1) Emotional voters: All of us are familiar with the situation where our minds incline one way and our hearts tug another. Answering a poll is a boring intellectual exercise, while casting a ballot in the solitude of a voting booth is an empowering, emotional one. It is easy to imagine somewhat conflicted voters who answered “Clinton” to a pollster but in a fit of emotion cast their vote for Trump. If a small, but consistent proportion of Trump voters acted this way, it would have affected all polls and given them all the same correlated error.
2) Depressed voters: Most pollsters try to determine how likely a respondent is to vote and factor that in their final numbers. If there were sizable numbers of Clinton voters who told pollsters that they fully intended to vote but on election day did not find the will or enthusiasm to actually go cast a ballot, that could also explain some of the correlated error. As Moore put it back in August, “If people could vote from their sofa via their Xbox or remote control, Hillary would win in a landslide.”
Other factors like the inability to contact rural voters have been proposed, but it seems to me that good pollsters should have been able to overcome those kinds of problems.
So even the best of the pollsters have a lot to learn. How about the modelers?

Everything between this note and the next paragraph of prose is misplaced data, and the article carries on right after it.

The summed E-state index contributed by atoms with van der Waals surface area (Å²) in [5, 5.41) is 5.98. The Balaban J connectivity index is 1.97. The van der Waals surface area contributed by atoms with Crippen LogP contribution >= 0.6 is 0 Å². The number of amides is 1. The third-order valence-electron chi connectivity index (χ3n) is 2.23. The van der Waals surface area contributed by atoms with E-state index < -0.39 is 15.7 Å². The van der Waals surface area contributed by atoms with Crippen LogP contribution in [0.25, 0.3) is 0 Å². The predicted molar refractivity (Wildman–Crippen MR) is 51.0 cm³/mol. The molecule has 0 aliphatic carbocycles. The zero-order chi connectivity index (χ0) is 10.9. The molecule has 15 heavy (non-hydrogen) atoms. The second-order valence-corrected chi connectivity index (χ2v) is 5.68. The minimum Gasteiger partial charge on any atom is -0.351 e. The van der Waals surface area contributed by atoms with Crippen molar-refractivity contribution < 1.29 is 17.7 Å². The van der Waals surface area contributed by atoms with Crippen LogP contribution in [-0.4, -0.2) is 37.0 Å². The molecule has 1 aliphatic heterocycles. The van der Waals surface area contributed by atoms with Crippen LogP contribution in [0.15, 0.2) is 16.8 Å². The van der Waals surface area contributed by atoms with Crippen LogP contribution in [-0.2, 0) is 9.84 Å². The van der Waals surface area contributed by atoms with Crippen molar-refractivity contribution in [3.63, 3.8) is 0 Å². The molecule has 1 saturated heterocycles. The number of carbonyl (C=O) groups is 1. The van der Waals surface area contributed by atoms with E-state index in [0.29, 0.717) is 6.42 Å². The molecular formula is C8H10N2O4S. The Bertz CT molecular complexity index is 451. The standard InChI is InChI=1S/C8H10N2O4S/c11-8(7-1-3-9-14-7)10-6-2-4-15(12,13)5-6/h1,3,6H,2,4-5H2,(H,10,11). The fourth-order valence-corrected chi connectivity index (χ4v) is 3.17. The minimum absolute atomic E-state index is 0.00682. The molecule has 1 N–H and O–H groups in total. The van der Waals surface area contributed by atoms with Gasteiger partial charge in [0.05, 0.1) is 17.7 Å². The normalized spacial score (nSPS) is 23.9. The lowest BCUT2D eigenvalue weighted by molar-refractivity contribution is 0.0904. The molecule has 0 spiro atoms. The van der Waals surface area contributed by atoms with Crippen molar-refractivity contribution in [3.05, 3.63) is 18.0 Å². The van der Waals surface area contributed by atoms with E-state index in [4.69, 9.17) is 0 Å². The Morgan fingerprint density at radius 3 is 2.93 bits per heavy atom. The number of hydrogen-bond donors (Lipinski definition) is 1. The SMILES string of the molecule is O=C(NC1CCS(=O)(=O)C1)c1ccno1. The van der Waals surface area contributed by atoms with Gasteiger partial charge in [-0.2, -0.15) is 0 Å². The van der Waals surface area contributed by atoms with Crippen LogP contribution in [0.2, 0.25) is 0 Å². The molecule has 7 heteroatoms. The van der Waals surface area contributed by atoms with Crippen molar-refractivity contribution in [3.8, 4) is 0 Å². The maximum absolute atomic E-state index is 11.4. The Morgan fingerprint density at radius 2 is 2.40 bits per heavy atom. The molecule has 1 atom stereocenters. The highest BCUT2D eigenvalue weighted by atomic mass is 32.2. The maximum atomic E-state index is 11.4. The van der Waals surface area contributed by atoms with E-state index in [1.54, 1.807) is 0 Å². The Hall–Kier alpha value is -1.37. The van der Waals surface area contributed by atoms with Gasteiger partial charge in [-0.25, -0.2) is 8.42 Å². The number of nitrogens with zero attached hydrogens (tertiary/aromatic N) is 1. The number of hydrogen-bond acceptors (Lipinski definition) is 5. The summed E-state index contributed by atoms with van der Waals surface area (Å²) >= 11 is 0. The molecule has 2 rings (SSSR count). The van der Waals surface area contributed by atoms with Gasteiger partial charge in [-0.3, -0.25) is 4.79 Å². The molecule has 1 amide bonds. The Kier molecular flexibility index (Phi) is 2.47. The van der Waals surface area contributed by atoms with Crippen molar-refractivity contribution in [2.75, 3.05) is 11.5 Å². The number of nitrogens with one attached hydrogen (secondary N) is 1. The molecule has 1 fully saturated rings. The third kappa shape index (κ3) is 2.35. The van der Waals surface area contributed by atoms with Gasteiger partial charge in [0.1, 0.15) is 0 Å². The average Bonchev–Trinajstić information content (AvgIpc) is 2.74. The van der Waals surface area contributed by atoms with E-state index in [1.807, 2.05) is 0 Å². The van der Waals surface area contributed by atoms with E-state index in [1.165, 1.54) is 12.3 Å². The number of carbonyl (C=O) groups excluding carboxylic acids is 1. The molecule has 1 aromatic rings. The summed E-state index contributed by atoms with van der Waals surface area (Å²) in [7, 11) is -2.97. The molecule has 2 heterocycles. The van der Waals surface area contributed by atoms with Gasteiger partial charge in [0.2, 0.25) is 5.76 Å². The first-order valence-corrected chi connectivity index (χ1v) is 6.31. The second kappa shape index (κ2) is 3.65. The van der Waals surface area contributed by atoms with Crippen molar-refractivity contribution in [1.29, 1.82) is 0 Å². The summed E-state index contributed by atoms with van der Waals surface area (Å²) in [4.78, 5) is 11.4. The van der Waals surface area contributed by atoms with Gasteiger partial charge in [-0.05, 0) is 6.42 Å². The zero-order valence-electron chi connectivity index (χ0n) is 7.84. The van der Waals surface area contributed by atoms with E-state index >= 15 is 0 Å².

I think modelers need to make some changes too.
Consider a hypothetical state that had numbers similar to Michigan this year. The raw polls showed about a 3.5 percent edge for Clinton. I’ve tried to reverse engineer two simple models with predictions and behavior similar to the FiveThirtyEight and PEC models using the same kinds of tools they used. Imagine that Model 1 predicted a 70 percent probability of Clinton winning and Model 2 predicted a 99 percent probability. Here is how these predictions would have to be modified in the presence of systematic correlated polling error:
|With correlated error of:||0%||1%||2%||3%||4%|
|Probability of Clinton win:|
The actual correlated error for Michigan turned out to be four percentage points. If Model 1 had known and taken into account this magnitude of correlated error, its prediction of Clinton winning would have changed from 70 percent to just 47 percent, and Model 2’s prediction would have changed from 99 percent to 37 percent. Both models would have predicted a Trump win in this hypothetical scenario. What’s interesting is how large the swings in the probabilities are with very small changes in the correlated error.